Anselm at Starbucks
I had always heard Anselm's argument for the existance of God in a way that was unconvincing. Then I actually read what Anselm wrote. He makes a better case than I imagined, and is actually quite enjoyable to read, but in his proof he uses some sentence-long hyphenated strings of words that are rather difficult to follow. So here, I've reworked Anselm's argument (from his book Proslogion) as a dialog between Andy and his friend Tim, who are, as we walk in, sipping latte's at Starbucks.
"Okay, let's take a different approach," Andy said, after he and Tim had talked for an hour or so about whether God exists. "What," he asked, "is the greatest thing you can imagine?"
"The universe. The universe is all there is."
"Tim, I'm not asking what you believe is the greatest thing. I'm asking what you can imagine is the greatest thing."
"Okay, okay. I know where you are going with this. A god who created everything and knows everything and is the source of everything and never had any beginning and all that stuff is the greatest thing I can imagine. But - and this is a big 'but' buddy - just because I can imagine it doesn't mean it exists. There are lots of things I can imagine that don't exist."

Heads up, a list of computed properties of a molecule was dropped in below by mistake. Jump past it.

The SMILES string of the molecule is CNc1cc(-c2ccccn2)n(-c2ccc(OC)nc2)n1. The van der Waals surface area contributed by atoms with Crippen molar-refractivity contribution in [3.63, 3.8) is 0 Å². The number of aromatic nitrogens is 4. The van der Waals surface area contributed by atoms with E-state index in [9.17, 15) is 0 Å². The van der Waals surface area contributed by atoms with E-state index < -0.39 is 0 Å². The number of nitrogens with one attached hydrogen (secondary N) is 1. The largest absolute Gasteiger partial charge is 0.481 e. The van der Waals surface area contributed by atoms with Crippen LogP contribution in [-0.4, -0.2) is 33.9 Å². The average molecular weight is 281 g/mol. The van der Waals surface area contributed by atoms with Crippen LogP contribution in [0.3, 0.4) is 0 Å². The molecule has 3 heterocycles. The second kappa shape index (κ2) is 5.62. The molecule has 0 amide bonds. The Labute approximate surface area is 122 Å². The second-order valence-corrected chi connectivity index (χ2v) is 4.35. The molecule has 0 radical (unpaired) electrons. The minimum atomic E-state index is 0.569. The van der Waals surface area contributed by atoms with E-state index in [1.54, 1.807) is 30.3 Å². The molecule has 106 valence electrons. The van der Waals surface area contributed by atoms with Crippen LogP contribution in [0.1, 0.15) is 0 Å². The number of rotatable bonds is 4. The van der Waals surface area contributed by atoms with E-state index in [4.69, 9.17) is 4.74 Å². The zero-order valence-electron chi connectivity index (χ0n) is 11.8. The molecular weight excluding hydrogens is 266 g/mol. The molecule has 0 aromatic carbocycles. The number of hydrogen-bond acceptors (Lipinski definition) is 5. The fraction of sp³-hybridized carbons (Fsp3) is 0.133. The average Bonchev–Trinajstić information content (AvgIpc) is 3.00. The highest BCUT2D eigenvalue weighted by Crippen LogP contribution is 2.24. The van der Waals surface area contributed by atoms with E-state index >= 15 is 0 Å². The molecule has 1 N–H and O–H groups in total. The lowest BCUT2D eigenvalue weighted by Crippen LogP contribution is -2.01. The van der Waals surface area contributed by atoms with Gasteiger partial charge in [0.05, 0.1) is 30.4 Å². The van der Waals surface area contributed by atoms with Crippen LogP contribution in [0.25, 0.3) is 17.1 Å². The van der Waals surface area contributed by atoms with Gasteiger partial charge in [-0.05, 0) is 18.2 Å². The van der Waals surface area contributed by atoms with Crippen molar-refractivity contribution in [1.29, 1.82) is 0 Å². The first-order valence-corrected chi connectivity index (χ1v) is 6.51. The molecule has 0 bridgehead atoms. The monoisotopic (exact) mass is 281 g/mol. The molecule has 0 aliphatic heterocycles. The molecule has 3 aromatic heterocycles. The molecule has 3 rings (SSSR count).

"True, there are lots of things we can imagine that don't exist, but imagining giraffes with elephant noses doesn't involve us in a logical contradiction."
"What logical contradiction?"
"Well, you said the greatest thing you could imagine is this all-powerful, eternal being. And then you said that it only exists in your imagination, right?"
"Because if this thing - if God - only exists in your head, then it isn't the greatest thing you can imagine. If God also exists in reality, that is far greater than just existing in your mind."
"Hmm. Very clever, Andy. So, the only way to escape the contradiction is to say that the greatest thing exists not only as an idea, but also in reality. Well, I don't know, Andy, I'm going to have to think about that one."
© Copyright 2000 Brad Haugaard.